The design involves deploying a towed, stabilised capture device below and away from the C-130 transport aircraft. The Gremlin would dock with the device in similar style to an airborne refuelling operation. Once docked and powered off, the air vehicle is raised to the C-130, where it is mechanically secured and stowed. According to DARPA, this technology can be easily adapted to allow under-wing recovery and bay recovery by other cargo aircraft.

Wierzbanowski says: “The Gremlins air vehicle must take into consideration the position and velocity of the host vehicle, the relative position of the recovery system attached to the host vehicle, and environmental factors such as turbulence. It must then translate all of these variables into guidance control inputs to the air vehicle, which will allow it to make contact with the recovery system.

“While challenging, recent modelling and flight test activities have reduced overall technical risk to an acceptable level. Final flight tests and system demonstrations in 2019 will prove the feasibility of the capability. The swarm coordination technical challenge will continue to be worked through Gremlins and other programs.”

Eric DeMarco, President and CEO of Kratos, said: “Our team is proud to have been successful in this very competitive solicitation with our Prime Partner Dynetics. Kratos is the world leader in high performance jet powered unmanned aerial drone systems, and we are applying this leadership to the Gremlins programme.”

Is Gremlins too ambitious?

Gremlins is not the first UAV project to be carried out by DARPA. In 2015, the agency developed swarms of lightweight, self-destructing UAVs under the Inbound, Controlled, Air-Releasable, Unrecoverable Systems (ICARUS) programme. These propeller-less paper drones, designed by San Francisco R&D firm Otherlab, are guided by an autopilot and a servo; and are capable of delivering 3lb payloads with an accuracy range of ten metres.

But the idea of a swarm of much more sophisticated and robust drones buzzing around the battlefield performing payload drops and returning intact certainly sounds more complicated. How practical is Gremlins and what are the operational challenges that DARPA will need to address?

First, the cost of keeping a large transport aircraft like the C-130 in the air while the swarm is dispatched is worth bearing in mind. At maximum capacity, the C-130 has a range of 2,356 miles and a maximum fuel capacity of 60,000lb (7,186 gallons). At $5.50 per gallon of fuel, it therefore would cost around $40,000 for the C-130 to stay airborne for its maximum range. The time taken for the C-130 to capture, dock and reel in several drones in quick succession could provide its own issues in a high-intensity conflict situation.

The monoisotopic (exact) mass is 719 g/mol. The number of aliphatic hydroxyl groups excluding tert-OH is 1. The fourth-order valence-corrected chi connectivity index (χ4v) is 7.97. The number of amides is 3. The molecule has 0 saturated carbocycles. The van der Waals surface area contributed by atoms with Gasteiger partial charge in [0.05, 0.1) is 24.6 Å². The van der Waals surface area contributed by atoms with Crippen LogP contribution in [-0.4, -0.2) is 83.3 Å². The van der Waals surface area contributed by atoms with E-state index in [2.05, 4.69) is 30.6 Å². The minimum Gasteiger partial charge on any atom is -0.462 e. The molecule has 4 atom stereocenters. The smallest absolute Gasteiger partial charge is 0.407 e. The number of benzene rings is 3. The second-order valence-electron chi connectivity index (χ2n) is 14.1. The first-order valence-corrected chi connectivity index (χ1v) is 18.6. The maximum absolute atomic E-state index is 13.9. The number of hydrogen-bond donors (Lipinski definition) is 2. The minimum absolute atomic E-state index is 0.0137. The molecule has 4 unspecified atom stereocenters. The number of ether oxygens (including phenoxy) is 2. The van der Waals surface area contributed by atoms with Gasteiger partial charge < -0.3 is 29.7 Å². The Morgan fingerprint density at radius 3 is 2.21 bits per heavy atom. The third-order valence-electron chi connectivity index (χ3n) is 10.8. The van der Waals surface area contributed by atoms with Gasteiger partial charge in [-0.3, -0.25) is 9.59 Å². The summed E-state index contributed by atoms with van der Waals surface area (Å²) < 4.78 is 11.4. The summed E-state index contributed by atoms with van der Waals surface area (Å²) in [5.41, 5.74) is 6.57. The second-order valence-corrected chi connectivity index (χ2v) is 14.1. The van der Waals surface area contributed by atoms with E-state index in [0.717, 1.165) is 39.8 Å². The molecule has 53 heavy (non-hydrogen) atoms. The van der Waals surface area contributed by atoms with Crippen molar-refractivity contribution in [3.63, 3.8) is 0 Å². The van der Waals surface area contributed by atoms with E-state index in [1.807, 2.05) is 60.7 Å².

Second, there is a huge amount of computational data that needs to be recorded during the operation of simultaneous drones, with highly trained experts required to conduct analysis and respond quickly. In addition, the growing prominence of electronic warfare highlights the vulnerability of semi-autonomous drones to electronic interference or cyber-attacks, which could effectively render a multimillion-dollar project unusable in a matter of minutes.

Proving full functionality: Matching ambition to efficiency

The Gremlins programme may be ambitious, but nonetheless represents a big step forward for DARPA’s work into UAV swarms. Gremlins can be useful in high-intensity and in routine operations. Using a single manned aircraft, such as a C-130, to safely and remotely manage multiple UAVs will be essential for enhancing support of tactical strike, reconnaissance/surveillance, and close air support missions.

For now, the Dynetics-led team will first have to demonstrate beyond doubt that the capturing, refuelling, and hard-docking technologies are fully functional, and that Gremlins is effective in providing speedy assistance to troops on the ground at relatively low cost.